Everyone does stupid things for love—it’s just the name of the game, right? At least, that’s what I thought when I tried to do a 180 on my entire personality to get a guy. The thing is, by trying to be his ideal girl, I forgot who I wanted to be.
He was different from other guys I’d met before.
I know, I know—total cliché. But compared to the fratty dudes I was used to, this guy was a glass of expensive wine in a party full of Keystone. He was classy, well-read, intelligent, and articulate. I loved how focused and hardworking he was. Plus, he was super principled: he didn’t drink, party, or try to hook up with every girl he saw. He also didn’t seem to mind if his friends did—perfect and non-judgmental!
Our connection was electric.
We met through a mutual friend and within minutes, we were chatting away like we’d known each other for years. We had matching senses of humor and the banter just flowed. Even the friend who’d introduced us commented that it seemed like the two of us were the friends and she was the awkward third. And it wasn’t just joking: we could talk about literature and family and everything in between—not to mention he was hella fine.
I fell hard.
Even though I got to know him as a friend, it wasn’t long before I was picturing us together. How could I not? Everything was just so natural, he was gorgeous, and our ‘ship name would’ve been the cutest thing ever. We would be the power couple everyone wanted to be! I felt like I finally found someone who could match me on every level.
We were so compatible but something was off.
Although we got on like a house on fire, something wasn’t quite right. We hung out, but mostly when our other friends were around. I’d invite him to do things—not date-y things, just grabbing lunch or coffee—but he seemed skittish about spending time with just me. What the hell? After a while, I felt confused and pretty frustrated.
I figured it was me.
Now, I’ll be straight: I usually lose zero sleep if a guy doesn’t like me. Plenty of fish and all that, right? But there was something about this dude that I couldn’t let go of. Everything else seemed so on point, so I reasoned that the problem must be something about me.
I picked myself apart.
All the qualities I loved about myself—my strong voice and opinions, my honesty, my fierceness—were the complete opposite of what he was looking for! He wanted someone who was strong but not so strong that they couldn’t be taken care of. He wanted someone who would be ladylike and beautiful. Maybe my outspoken feminism made me seem like I was a man-hating feminazi?
I tried to make small changes and they snowballed.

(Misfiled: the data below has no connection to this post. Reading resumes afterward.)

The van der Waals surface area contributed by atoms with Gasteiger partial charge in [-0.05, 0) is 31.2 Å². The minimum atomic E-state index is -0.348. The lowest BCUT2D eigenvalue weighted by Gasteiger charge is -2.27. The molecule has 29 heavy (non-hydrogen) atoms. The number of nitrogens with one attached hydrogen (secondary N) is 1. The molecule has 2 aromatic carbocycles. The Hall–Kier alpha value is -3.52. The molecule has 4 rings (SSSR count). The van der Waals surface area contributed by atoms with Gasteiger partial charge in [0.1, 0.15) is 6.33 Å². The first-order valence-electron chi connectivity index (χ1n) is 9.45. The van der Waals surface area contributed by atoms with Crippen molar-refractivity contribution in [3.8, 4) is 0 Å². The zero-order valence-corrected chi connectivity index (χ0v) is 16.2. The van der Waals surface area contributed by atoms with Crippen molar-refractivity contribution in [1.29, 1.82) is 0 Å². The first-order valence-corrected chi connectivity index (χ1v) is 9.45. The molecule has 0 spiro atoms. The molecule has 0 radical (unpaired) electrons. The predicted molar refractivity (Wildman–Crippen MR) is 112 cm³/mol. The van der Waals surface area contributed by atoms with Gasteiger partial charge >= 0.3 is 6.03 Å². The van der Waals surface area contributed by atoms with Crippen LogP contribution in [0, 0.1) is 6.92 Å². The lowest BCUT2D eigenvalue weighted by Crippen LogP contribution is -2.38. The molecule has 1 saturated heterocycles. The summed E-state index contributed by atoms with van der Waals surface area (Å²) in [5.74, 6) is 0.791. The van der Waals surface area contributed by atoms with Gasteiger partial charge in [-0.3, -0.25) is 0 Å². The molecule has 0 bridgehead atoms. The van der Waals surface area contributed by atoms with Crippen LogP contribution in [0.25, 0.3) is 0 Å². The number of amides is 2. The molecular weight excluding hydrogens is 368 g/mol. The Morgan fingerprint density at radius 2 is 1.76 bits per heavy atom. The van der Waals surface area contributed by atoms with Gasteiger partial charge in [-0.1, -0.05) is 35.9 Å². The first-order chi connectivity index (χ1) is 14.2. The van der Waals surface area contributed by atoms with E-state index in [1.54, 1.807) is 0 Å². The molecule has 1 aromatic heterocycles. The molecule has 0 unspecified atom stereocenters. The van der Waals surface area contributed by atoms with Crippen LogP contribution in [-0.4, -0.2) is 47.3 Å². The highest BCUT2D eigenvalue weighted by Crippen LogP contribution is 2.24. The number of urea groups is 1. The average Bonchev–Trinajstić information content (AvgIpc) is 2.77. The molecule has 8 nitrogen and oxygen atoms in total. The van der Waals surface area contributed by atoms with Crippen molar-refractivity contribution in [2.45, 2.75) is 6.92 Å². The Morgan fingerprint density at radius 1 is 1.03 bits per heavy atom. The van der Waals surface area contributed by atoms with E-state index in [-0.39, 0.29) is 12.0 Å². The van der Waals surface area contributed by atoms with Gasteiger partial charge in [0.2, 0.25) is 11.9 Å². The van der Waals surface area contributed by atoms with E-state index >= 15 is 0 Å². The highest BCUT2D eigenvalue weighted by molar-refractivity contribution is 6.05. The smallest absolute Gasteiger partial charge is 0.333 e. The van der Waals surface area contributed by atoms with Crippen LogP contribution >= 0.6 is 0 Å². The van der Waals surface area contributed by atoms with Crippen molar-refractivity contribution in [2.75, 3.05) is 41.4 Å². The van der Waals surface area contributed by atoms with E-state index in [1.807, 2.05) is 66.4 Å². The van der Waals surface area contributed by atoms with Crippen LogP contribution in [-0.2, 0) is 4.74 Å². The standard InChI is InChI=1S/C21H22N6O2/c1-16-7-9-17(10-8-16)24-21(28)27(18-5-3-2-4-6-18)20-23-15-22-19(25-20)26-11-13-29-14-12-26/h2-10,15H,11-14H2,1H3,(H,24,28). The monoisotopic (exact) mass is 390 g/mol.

It’s not like I was submitting to becoming a housewife, right? I was just trying to make him see that I was delicate, lovely, and womanly—just like he wanted. But I didn’t realize how quickly those “small” changes would multiply. Suddenly, I wasn’t giving any opinions because I didn’t want to seem “aggressive.” I gave up my fashion sense to dress more conservatively. I also censored myself from talking about issues that mattered to me and I hated it. It felt like I was losing myself.
I started noticing his misogyny.
Maybe it was my new docile personality, I don’t know, but he suddenly became a lot freer with his opinions, many of which were downright offensive. We’d walk down the street and he’d criticize girls’ clothing. Once, he insisted that women who focused on their careers were “missing out” on the joy of being a mother. The sexist comments spilled forth and I was super uncomfortable. The normal me would’ve totally called him out and maybe dumped my ice water on his head. But I was his “ideal girl,” right? That girl didn’t want to seem too opinionated, so I just bit my tongue.
He still didn’t like me.
After all that indignity and biting my tongue and sweating through layers of clothing, he still didn’t want me! The more I tried, the more it seemed like he was pulling away. I couldn’t figure out what I was doing wrong. I was baffled, I was angry, and I was hurt. Most of all, I was furious with myself for making such a drastic, unnecessary change to get a guy who didn’t want me in the first place.
I realized that if I had to change to be his ideal girl, he wasn’t my ideal guy.
If he really was right for me, I wouldn’t have had to reinvent myself to get his attention—which failed anyway! While the whole experience was pretty humiliating, it made me realize one important thing. I deserve to be with someone who wants and accepts all of me, and I won’t ever settle for less.
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